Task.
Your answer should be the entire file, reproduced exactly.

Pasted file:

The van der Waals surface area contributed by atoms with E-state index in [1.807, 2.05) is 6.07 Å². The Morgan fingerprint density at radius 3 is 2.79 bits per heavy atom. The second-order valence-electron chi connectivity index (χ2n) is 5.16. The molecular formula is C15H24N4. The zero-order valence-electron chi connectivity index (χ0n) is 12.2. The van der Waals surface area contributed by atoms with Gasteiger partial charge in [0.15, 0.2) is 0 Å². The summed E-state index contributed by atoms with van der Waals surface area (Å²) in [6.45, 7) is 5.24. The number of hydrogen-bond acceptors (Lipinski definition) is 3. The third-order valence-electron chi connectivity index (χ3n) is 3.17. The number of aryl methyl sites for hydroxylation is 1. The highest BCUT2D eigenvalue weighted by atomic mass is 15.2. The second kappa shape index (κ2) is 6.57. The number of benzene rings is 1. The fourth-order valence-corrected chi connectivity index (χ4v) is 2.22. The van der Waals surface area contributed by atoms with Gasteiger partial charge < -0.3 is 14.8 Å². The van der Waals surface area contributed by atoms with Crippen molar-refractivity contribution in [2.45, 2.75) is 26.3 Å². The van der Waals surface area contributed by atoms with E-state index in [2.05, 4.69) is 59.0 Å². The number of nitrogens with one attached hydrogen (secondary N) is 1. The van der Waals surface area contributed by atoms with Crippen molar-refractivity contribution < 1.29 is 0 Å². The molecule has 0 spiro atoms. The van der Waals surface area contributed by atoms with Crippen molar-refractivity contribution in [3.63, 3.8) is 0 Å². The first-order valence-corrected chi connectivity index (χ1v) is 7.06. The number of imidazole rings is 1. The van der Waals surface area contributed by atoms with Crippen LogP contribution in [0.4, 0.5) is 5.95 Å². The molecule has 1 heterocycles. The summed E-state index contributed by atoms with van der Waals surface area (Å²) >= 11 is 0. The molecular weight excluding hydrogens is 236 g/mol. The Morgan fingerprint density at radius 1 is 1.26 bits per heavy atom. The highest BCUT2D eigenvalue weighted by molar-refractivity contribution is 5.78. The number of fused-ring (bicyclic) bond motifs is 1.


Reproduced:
The van der Waals surface area contributed by atoms with E-state index in [1.807, 2.05) is 6.07 Å². The Morgan fingerprint density at radius 3 is 2.79 bits per heavy atom. The second-order valence-electron chi connectivity index (χ2n) is 5.16. The molecular formula is C15H24N4. The zero-order valence-electron chi connectivity index (χ0n) is 12.2. The van der Waals surface area contributed by atoms with Gasteiger partial charge in [0.15, 0.2) is 0 Å². The summed E-state index contributed by atoms with van der Waals surface area (Å²) in [6.45, 7) is 5.24. The number of hydrogen-bond acceptors (Lipinski definition) is 3. The third-order valence-electron chi connectivity index (χ3n) is 3.17. The number of aryl methyl sites for hydroxylation is 1. The highest BCUT2D eigenvalue weighted by atomic mass is 15.2. The second kappa shape index (κ2) is 6.57. The number of benzene rings is 1. The fourth-order valence-corrected chi connectivity index (χ4v) is 2.22. The van der Waals surface area contributed by atoms with Gasteiger partial charge < -0.3 is 14.8 Å². The van der Waals surface area contributed by atoms with Crippen molar-refractivity contribution in [2.45, 2.75) is 26.3 Å². The van der Waals surface area contributed by atoms with E-state index in [2.05, 4.69) is 59.0 Å². The number of nitrogens with one attached hydrogen (secondary N) is 1. The van der Waals surface area contributed by atoms with Crippen molar-refractivity contribution < 1.29 is 0 Å². The molecule has 0 spiro atoms. The van der Waals surface area contributed by atoms with Crippen molar-refractivity contribution in [3.63, 3.8) is 0 Å². The first-order valence-corrected chi connectivity index (χ1v) is 7.06. The number of imidazole rings is 1. The van der Waals surface area contributed by atoms with Crippen LogP contribution in [0.4, 0.5) is 5.95 Å². The molecule has 1 heterocycles. The summed E-state index contributed by atoms with van der Waals surface area (Å²) >= 11 is 0. The molecular weight excluding hydrogens is 236 g/mol. The Morgan fingerprint density at radius 1 is 1.26 bits per heavy atom. The highest BCUT2D eigenvalue weighted by molar-refractivity contribution is 5.78. The number of fused-ring (bicyclic) bond motifs is 1.